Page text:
The list grows of who wants the FCC and other government regulatory agencies to block the merger between Verizon Wireless and Alltel: AT&T, Rural Cellular Association*, International Brotherhood Electrical Workers, Leap Wireless, and consumer advocacy groups to name a few. Moreover, the reasons why the stakeholders don't want the merger to go through range incredible:

Against Merger:

  1. Leap Wireless, Centennial Communications and other groups for their roaming contracts with Alltel Wireless. Although, this hurdle is easily over-thrown since Verizon has clearly stated they will continue to abide by Alltel's roaming contracts and the FCC has the authority – and current political momentum – to pass roaming regulations.
  2. AT&T Wireless is upset mainly because they will be over-thrown as the largest cellular coverage for any one provider. Moreover, the technology Verizon Wireless and Alltel currently use, CDMA, is superior compared to GSM (i.e. analog, not digital). If the merger goes through AT&T will have more dropped calls and less of a network coverage area then Verizon Wireless – a huge market value. Furthermore, with the contract of Apple's iPhone expiring in 2010 AT&T's fears start to increase expidentionally.
  3. Some consumer advocates, such as the Consumers Union, which believe having an even larger market share would make it harder for cell phone manufacturers to disregard exclusive contracts.

Supporting Merger:

  1. Sprint, you will not find on the list due to the popular Sprint-Clearwire merger; nor will you find T-mobile on the list either due to their head-hunting for weak companies to buy assets from, or possible mergers of their own; although, it could be debated that the possibilities of further mergers being approved by the FCC decrease substantially if the Verizon-Alltel merger is approved.
  2. Various other organizations, such as the Women Impacting Public Policy and the Pacific Research Institute for Public Policy believe the merger would be beneficial for all persons to get access to the wireless Internet and increase new Internet technologies for faster download speeds.

Alltel has more than 13 million wireless subscribers in 34 states – most importantly, including 57 primarily rural markets not served by Verizon Wireless. Verizon Wireless currently has 67.2 million subscribers – if the merger is granted they will surpass AT&T's 71.4 million customers. Stanford Group Co. in a research note that the swift passage of the merger is crucial due to the shift to Democratic control; although, they commented as the timeline as “tight” they agree it's doable.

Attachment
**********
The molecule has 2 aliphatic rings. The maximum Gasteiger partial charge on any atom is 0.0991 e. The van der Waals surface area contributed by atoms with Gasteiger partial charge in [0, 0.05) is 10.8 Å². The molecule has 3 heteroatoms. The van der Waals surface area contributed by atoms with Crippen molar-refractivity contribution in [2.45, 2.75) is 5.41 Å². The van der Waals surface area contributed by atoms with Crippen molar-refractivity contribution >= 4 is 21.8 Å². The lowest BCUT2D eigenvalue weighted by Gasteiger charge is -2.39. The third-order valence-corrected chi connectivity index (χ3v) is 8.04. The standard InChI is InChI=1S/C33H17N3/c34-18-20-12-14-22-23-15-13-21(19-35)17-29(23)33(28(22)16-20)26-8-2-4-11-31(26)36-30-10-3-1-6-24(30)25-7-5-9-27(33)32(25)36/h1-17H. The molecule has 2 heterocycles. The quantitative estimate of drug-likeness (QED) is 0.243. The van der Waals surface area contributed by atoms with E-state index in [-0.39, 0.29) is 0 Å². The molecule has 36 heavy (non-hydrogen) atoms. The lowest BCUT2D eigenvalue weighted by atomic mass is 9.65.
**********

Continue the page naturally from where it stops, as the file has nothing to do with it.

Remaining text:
The main obstacle from a political perspective is Republic Commissioner Deborah Tate which must leave the FCC at the end of the current session of Congress if the Senate does not confirm her to another term. If she is forced-out the Commission will be split on a 2-2 vote leaving a deal breaker on the table. Although, the Democrats would be (and probably are) wiser to push for the merger, using it as a bargaining chip to require net neutralities, open devices (i.e. universal cell phones such that are in Europe) and consumer protection requirements.

However, Gig Sohn, President of Public Knowledge, makes a valid point: Sprint being in a weakened position and Verizon Wireless controlling 80 million subscriber accounts out of the 260 million wireless subscribers in existence will leave consumers with fewer choices. The merger would leave Verizon Wireless with 31% of the market, AT&T with 27%, Sprint-Nextel with 21% and T-mobile with 11%.

Here are list of recent quotes by various research organizations:

  1. Medley Global Advisors LLC said it best, “While it is almost certain the deal will be approved, the company will likely be forced to divest overlapping markets that could range from 20-30% of Alltel's POPs.”
  2. UBS Securities LLC said, “We expect Verizon Wireless to try to expedite the transaction given that an Obama administration would likely create higher hurdles.”
  3. Goldman Sachs said, further cellular market consolidations “could force others” such as Sprint-Nextel and T-mobile to structure a strategic combination.

*Sound-Science Wireless, LLC is listed in RCA's Buyer's Guide. Views and Opinions of RCA are their own. (

Source by Matthew B